You are correct but the rule is more complex to make it really work as expected. If you define your navigation property
virtual EF will at runtime create a new class (dynamic proxy) derived from your
Brand class and use it instead. This new dynamically created class contains logic to load navigation property when accessed for the first time. This feature is called lazy loading (or better transparent lazy loading).
What rules must be meet to make this work:
- All navigation properties in class must be
- Dynamic proxy creation must not be disabled (
context.Configuration.ProxyCreationEnabled). It is enabled by default.
- Lazy loading must not be disabled (
context.Configuration.LazyLoadingEnabled). It is enabled by default.
- Entity must be attached (default if you load entity from the database) to context and context must not be disposed = lazy loading works only within scope of living context used to load it from database (or where proxied entity was attached)
The opposite of lazy loading is called eager loading and that is what
Include does. If you use
Include your navigation property is loaded together with main entity.
Usage of lazy loading and eager loading depends on your needs and also on performance.
Include loads all data in single database query but it can result in huge data set when using a lot of includes or loading a lot of entities. If you are sure that you will need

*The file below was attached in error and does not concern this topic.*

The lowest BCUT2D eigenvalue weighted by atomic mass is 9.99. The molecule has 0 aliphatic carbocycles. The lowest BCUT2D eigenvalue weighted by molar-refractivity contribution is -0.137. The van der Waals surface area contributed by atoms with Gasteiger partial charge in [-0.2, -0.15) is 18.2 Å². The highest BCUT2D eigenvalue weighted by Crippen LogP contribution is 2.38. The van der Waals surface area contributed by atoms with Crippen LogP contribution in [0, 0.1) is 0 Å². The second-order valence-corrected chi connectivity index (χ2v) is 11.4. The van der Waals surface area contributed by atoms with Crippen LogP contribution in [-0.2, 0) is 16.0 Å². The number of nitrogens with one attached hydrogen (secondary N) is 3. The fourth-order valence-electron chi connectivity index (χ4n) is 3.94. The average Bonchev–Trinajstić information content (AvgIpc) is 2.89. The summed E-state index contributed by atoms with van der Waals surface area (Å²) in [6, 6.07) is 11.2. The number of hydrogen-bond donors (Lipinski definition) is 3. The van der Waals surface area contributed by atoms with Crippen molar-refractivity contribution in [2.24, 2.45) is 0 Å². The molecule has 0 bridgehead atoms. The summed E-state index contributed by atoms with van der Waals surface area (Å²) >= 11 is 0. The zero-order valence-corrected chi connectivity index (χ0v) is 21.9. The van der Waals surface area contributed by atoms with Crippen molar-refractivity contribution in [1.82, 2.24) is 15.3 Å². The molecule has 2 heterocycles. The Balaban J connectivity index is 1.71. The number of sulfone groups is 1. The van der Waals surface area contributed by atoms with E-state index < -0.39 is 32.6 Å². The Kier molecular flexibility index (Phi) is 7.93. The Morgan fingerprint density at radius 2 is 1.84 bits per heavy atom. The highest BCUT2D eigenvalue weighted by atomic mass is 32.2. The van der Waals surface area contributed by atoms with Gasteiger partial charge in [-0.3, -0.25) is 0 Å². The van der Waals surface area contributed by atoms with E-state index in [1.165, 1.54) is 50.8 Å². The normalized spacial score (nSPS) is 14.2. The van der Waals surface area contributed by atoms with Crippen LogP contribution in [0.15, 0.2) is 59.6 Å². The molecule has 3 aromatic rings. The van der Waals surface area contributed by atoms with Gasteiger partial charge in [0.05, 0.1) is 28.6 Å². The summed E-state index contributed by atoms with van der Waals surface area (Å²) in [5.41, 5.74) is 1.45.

Brand and all
Products for processing you should use eager loading.
Lazy loading is in turn used if you are not sure which navigation property you will need. For example if you load 100 brands but you will need to access only products from one brand it is not needed to load products for all brands in initial query. The disadvantage of the lazy loading is separate query (database roundtrip) for each navigation property => if you load 100 brands without include and you will access
Products property in each
Brand instance your code will generate another 100 queries to populate these navigation properties = eager loading would use just singe query but lazy loading used 101 queries (it is called N + 1 problem).
In more complex scenarios you can find that neither of these strategies perform as you need and you can use either third strategy called explicit loading or separate queries to load brands and than products for all brands you need.
Explicit loading has similar disadvantages as lazy loading but you must trigger it manually:
context.Entry(brand).Collection(b => b.Products).Load();
The main advantages for explicit loading is ability to filter relation. You can use
Load() and use any filtering or even eager loading of nested relations.